It raises an interesting point: if Vancouver wants to get younger in goal, are they going to do the same with the rest of the team? Schneider is likely a few years away from his prime, and he could remain a top-notch netminder until his mid-thirties, a decade from now. Do the Canucks want to make sure they are competitive during those years?
In just five years, Ryan Kesler will be 32 years old, while the Sedin twins will be 36. Not exactly elderly, but older than you would like the core of your team to be.
If you think you can see where this is going, not to worry; this is not one of those crazy, blow-everything-up-and-rebuild theories. Vancouver is still a strong contender for the Stanley Cup in the short-term; Cory Schneider in goal certainly does not hurt those chances. To squander such an opportunity would be nothing short of insane.
Having said that, what Schneider does do is lengthen Vancouver's Cup window. A strong goaltender can put even the sorriest rosters in the post-season. If the Canucks can maintain a talent level close to what they have today, they could wind up becoming perennial contenders.
Easier said than done right? Granted, it would not be a gimmie, but it is not as far a stretch as it first seems. The Canucks’ system is not bursting with superstars-to-be, but it is not as barren as most people would assume.
Chris Tanev jumps to mind as the strongest prospect Vancouver has, and he is certainly one of the most NHL-ready. For the last couple years he has made appearances on the Big Club showcasing his skating ability, defensive awareness, and coolness under pressure. He is a couple years away from being a solid NHL defenseman, but the Canucks can afford to be patient with him, which is the best possible situation for any raw talent.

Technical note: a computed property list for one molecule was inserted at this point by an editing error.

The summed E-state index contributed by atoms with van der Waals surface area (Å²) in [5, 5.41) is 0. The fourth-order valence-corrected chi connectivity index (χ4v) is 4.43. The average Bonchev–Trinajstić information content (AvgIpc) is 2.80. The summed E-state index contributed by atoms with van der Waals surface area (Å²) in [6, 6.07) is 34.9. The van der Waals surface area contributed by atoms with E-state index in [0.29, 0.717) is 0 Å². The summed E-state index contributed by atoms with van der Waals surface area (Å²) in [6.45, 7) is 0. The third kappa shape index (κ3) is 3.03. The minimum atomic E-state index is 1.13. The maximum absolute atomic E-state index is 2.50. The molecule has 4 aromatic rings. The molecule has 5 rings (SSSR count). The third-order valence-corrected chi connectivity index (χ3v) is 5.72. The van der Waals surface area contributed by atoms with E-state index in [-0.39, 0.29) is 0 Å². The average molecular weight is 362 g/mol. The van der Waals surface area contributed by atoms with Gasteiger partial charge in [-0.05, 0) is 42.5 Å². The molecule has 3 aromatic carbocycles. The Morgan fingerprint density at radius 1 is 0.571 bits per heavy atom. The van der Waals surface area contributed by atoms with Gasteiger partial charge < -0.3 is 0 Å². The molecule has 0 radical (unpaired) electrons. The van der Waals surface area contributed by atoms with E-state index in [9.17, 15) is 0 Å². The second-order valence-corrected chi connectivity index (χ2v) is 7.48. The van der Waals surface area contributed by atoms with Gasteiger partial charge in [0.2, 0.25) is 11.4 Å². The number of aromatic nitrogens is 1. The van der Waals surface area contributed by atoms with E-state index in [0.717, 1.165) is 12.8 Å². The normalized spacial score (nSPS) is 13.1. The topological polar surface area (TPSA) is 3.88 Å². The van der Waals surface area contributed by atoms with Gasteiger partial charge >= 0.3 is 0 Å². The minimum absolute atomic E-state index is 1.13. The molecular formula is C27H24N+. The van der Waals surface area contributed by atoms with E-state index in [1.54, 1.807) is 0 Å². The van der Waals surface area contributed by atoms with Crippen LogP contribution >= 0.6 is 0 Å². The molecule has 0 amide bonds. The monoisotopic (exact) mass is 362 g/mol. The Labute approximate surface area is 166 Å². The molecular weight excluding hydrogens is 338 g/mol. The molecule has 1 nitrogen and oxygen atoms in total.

Waiting in the wings are blueliners Kevin Connauton and Yann Sauve, who appear set to crack the lineup in the next couple years. Most evident though is the hole in the roster where Luc Bourdon should be, in small part because he would have been a terrific hockey player.
Offensively Jordan Schroeder, Nicklas Jensen, and Anton Rodin are all possible top-six guys, although they are a little bit further back in their development. Taking nothing away from these players, however, it is hard not to notice the absence of Cody Hodgson, who was dealt at the deadline, in this mix.
Since that trade there has been steady uproar of emotion, most of it questioning how Gillis could possibly let go of one of the most promising young stars in the game. Some of those questions have been answered by Gillis’ recent revelations of Hodgson’s “issues” in the recent media day. The kid Vancouver got back from Buffalo, Zack Kassian, should start to answer the rest of the critics very shortly.
Kassian is as elite a power forward prospect as there is. He undoubtedly has top-six stuff, and has drawn the lofty comparison to Milan Lucic. Still, most of British Columbia had never heard of him before, and his first couple months with the Canucks have done little to comfort the Vancouver faithful.